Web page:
The Recorder would be remiss in its responsibilities if it did not defend itself against accusations concerning its integrity. Beyond that, the pressure has now been shifted to the paper to not only defend its practices, but also advocate for a little more openness on campus.
In regards to recent coverage of the story involving John Wahlberg, a student who was questioned by the police after he delivered a presentation for Professor Paula Anderson’s communication class last semester, we stand by our coverage for the simple fact that our reporter wrote what she knew and what could be attributed.
The problem is not that she was appealed to by the student and wrote exactly what he said verbatim, as the communications department has suggested to in a letter to the Editor. If that did in fact happen, when the paper decided to pursue this story, then we would also be remiss in our responsibilities because we’d be negligent in refusing to strive for objectivity and balance.
As we know it, the facts are these: the university officials involved, which include the staff of the communications department where Anderson teaches, have decided to refuse to speak to the paper in all respects and have attempted to draw the attention away from themselves by accusing the paper of shoddy journalism.
The communications department, including chair Serafin Mendez -Mendez and Anderson, can and should defend themselves as they see fit and can take advantage of the opportunity to set the record straight as they see it, so to speak. By refusing to speak to the paper, whether out of personal choice or by perceived restrictions, the department is passively agreeing to the facts as we have printed them in the last two weeks.
It should also be pointed out that The Recorder, as a newspaper serving the CCSU community, has a responsibility to consult all possible sources on a given story.
This cannot be misconstrued as prying into the lives of individuals or seeking to cause discord within CCSU. Not all details surrounding the complaint against Wahlberg have surfaced, such as which university official actually contacted the police or how the procedure was handled by the police department.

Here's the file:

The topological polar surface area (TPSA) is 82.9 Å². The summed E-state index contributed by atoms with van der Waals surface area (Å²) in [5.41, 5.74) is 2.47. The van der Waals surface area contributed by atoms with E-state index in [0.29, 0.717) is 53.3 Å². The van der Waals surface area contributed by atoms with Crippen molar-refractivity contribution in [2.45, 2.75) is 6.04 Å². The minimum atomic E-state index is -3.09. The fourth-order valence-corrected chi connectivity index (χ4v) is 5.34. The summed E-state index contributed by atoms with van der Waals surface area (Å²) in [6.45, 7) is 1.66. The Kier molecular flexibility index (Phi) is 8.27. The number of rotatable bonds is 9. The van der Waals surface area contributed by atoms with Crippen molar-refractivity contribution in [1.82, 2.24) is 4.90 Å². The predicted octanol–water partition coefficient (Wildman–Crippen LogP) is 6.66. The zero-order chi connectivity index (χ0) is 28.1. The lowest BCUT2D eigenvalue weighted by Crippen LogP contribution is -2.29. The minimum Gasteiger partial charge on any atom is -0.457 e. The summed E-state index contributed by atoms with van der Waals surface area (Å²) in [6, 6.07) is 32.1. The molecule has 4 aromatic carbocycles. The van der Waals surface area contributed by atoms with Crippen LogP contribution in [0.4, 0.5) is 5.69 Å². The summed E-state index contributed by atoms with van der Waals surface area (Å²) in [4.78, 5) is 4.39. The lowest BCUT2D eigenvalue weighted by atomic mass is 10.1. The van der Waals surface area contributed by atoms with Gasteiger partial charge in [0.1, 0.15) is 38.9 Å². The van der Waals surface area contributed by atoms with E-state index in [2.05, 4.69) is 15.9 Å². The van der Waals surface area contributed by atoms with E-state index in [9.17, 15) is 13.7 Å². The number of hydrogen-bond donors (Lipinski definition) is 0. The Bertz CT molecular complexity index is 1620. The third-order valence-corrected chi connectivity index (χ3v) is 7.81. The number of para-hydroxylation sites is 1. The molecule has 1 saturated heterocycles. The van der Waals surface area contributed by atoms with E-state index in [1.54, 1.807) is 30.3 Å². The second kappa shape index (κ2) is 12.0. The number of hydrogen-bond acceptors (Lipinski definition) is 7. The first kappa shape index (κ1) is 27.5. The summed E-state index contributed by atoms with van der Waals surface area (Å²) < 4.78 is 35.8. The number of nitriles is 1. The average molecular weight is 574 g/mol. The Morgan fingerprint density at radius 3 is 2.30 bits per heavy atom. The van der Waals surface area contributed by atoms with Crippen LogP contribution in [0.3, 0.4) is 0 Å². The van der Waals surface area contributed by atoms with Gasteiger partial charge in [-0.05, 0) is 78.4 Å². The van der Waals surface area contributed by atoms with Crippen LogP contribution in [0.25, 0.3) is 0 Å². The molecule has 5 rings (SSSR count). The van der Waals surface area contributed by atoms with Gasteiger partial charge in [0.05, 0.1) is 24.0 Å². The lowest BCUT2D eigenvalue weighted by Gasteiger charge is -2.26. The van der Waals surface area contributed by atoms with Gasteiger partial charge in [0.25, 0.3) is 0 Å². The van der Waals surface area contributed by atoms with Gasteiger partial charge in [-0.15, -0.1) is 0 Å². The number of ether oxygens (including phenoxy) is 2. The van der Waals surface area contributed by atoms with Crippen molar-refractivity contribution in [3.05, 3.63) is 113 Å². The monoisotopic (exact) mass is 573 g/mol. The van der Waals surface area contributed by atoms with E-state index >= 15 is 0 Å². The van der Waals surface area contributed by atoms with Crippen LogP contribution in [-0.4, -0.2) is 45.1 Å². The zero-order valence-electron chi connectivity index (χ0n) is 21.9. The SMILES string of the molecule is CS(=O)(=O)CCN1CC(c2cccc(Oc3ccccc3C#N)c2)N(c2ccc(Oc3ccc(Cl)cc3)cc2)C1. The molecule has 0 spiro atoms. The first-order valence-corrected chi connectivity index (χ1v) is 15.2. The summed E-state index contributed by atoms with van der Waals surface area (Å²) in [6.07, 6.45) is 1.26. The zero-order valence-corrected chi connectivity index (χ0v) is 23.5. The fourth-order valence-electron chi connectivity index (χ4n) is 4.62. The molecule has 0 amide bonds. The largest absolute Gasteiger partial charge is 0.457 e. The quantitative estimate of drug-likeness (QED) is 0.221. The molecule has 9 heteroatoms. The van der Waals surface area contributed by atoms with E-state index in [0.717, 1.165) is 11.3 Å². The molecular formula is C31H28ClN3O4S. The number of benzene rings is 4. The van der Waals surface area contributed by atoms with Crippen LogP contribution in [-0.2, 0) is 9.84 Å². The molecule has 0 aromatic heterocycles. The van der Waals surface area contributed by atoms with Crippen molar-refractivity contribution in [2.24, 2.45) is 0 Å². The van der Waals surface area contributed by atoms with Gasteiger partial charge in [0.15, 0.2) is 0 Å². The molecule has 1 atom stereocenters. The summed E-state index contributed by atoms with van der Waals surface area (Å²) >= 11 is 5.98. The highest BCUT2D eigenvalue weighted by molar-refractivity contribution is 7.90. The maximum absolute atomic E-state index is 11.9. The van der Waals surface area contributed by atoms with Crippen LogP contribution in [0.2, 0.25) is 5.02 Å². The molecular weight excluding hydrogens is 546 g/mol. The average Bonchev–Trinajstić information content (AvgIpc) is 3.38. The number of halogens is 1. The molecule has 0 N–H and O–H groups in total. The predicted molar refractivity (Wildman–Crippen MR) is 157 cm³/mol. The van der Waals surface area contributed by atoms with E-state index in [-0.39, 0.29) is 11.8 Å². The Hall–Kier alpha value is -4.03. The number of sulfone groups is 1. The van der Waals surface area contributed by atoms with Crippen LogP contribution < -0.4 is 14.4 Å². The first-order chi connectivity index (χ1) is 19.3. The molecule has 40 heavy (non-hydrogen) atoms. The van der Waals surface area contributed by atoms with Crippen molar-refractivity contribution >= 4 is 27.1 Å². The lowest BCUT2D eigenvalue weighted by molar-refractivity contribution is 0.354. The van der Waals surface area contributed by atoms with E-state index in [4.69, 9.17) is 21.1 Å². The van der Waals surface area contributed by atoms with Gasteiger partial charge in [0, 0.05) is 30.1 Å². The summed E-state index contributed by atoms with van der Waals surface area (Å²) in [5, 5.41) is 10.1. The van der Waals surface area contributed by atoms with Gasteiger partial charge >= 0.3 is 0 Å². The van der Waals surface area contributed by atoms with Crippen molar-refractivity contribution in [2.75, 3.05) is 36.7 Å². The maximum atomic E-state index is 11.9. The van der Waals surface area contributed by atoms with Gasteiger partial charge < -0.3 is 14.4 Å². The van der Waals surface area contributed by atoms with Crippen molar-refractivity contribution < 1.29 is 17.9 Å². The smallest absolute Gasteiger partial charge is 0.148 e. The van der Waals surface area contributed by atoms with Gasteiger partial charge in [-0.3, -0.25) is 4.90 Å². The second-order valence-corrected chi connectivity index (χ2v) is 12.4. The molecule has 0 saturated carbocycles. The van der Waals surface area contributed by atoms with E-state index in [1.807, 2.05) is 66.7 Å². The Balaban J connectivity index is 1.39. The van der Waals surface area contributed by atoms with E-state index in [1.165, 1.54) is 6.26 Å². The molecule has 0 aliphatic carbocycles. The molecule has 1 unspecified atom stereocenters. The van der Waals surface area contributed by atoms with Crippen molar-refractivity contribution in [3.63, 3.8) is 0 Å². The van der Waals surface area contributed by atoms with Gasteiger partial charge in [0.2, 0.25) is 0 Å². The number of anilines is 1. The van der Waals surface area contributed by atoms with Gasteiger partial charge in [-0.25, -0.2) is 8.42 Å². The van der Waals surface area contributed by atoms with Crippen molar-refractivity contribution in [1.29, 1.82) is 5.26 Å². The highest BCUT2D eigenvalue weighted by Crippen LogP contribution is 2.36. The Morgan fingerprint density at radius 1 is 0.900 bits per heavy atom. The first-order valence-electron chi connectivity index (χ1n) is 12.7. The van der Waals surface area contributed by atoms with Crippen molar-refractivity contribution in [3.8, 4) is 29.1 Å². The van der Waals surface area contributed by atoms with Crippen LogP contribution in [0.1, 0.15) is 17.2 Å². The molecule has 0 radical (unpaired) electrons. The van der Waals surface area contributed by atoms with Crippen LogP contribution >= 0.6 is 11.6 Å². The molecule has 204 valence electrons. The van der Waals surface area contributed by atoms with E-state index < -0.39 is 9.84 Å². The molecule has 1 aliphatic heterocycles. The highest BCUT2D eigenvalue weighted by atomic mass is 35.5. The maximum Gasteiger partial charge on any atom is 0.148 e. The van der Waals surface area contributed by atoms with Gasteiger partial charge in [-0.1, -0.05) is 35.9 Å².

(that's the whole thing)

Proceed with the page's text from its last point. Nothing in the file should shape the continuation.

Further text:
We believe that these details can be explained and included in follow-up articles without damaging reputations or causing an individual to receive unwarranted negative attention. Similarly, these details should not harm a student’s reputation, and will most likely aid in clarifying the situation.
The paper is merely trying to gather all facts – in refusing to speak with The Recorder, the communications department is directly interfering with and therefore preventing some parts of our investigation.
If the communications department truly knew the basics of journalism, as they claim to do so in their letter, they would understand that stonewalling the press is an unacceptable response to what they probably consider an unfavorable article.
As for the future, The Recorder would like to make it clear that in pursuing research for an article, our interviews will not stop at the first source.
This isn’t to say that we’re correcting a habit – as we make sure to name sources honestly and openly within every article. Even if we are not granted the opportunity to a source deemed valuable or central to the story, we make a point of covering our tracks.
While we accept and welcome open criticism, we suggest that the communications department rethink their motives before writing a letter that one, asks for a retraction and two, a formal apology when they had the chance to comment and make their impression on the original story.